Mark Twain´S Language Use In The Adventures Of Huck Finn

870 words - 4 pages

Controversy arouse regarding whether replacing the n-word with slave in The Adventures of Huckleberry Finn was censorship. Though others might argue that accessibility would be better, the new edition decimates the deeper meaning of the novel and the truth of the cruel treatment toward African Americans in the 1800s. This attempt to remove the n-word silences Mark Twain in his campaign for social change.
Regardless of the removal of the word, it will not be refrained from being heard. Whether heard out on the street or in a song, people are still guaranteed an introduction to America’s dark past. Instead, it could be taught in a classroom setting to teach students about slavery and its history, along with Twain’s use of irony throughout the novel. However, Huck Finn has been repeatedly judged as unsuitable for students to read. David Matthews explains that Huck Finn is “not a children’s adventure book” but “a scathing indictment against slavery, hypocrisy, gender roles, and class” (Source F). Young kids reading Twain’s novel will not comprehend the purpose and it would be useless to exchange the words for children with the incapability to understand it. Authors write for a purpose and readers read for a purpose, whether for leisure or education purposes. If authors’ words are censored, their purpose is also censored, and readers’ minds will never have that full learning experience of that author's purpose.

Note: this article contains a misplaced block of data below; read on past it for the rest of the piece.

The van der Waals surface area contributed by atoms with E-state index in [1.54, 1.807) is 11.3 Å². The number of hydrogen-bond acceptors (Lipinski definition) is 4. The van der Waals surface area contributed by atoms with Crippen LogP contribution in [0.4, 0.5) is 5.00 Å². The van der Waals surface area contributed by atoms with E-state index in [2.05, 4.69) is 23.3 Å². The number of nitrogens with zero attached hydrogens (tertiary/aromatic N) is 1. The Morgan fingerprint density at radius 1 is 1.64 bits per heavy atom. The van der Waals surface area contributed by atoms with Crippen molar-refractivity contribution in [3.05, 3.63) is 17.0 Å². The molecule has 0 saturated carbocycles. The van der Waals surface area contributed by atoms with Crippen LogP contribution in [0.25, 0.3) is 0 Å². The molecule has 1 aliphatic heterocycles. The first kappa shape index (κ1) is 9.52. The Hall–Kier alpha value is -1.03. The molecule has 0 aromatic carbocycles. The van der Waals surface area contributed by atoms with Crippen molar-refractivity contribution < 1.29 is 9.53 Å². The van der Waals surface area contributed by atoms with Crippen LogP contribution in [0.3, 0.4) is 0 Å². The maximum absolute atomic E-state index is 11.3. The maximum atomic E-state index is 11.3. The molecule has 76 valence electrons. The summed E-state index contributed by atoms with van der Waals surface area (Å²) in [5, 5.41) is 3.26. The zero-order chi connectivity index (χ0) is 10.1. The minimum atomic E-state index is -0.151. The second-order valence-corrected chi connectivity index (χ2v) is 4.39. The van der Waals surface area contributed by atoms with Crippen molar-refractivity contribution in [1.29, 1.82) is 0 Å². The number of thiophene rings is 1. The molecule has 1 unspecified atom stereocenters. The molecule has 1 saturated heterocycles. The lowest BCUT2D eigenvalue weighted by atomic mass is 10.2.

Like the Holocaust, American slavery is not an event to be forgotten, but to be acknowledged. Germans do not take pride in their dark history, but understand it. On the other hand, some American people attempt to sugarcoat their treatment towards slaves. Shannon Agnew argues, “Just because an offensive word is removed from a work of fiction, it doesn’t mask the truth or the history” (Source H). Censoring the novel evades the reality of American culture and history and consequently induces collective amnesia. The n-word has a painful history in America and it must be remembered so it will not be repeated. In order to educate people about the racism, the n-word is a necessity. However, English professor Alan Gribben believes that his altered edition “[provides] an option for teachers” who may be uncomfortable with the n-word (Source C). Though revising the words may be for a good cause, the effect is an attempt to say that slavery is a trivial matter. Removing the n-word insults African Americans because it tries to suppress a dark period they endured. Moreover, censorship cannot be fought with censorship. Critics complained that the hateful speech should be...

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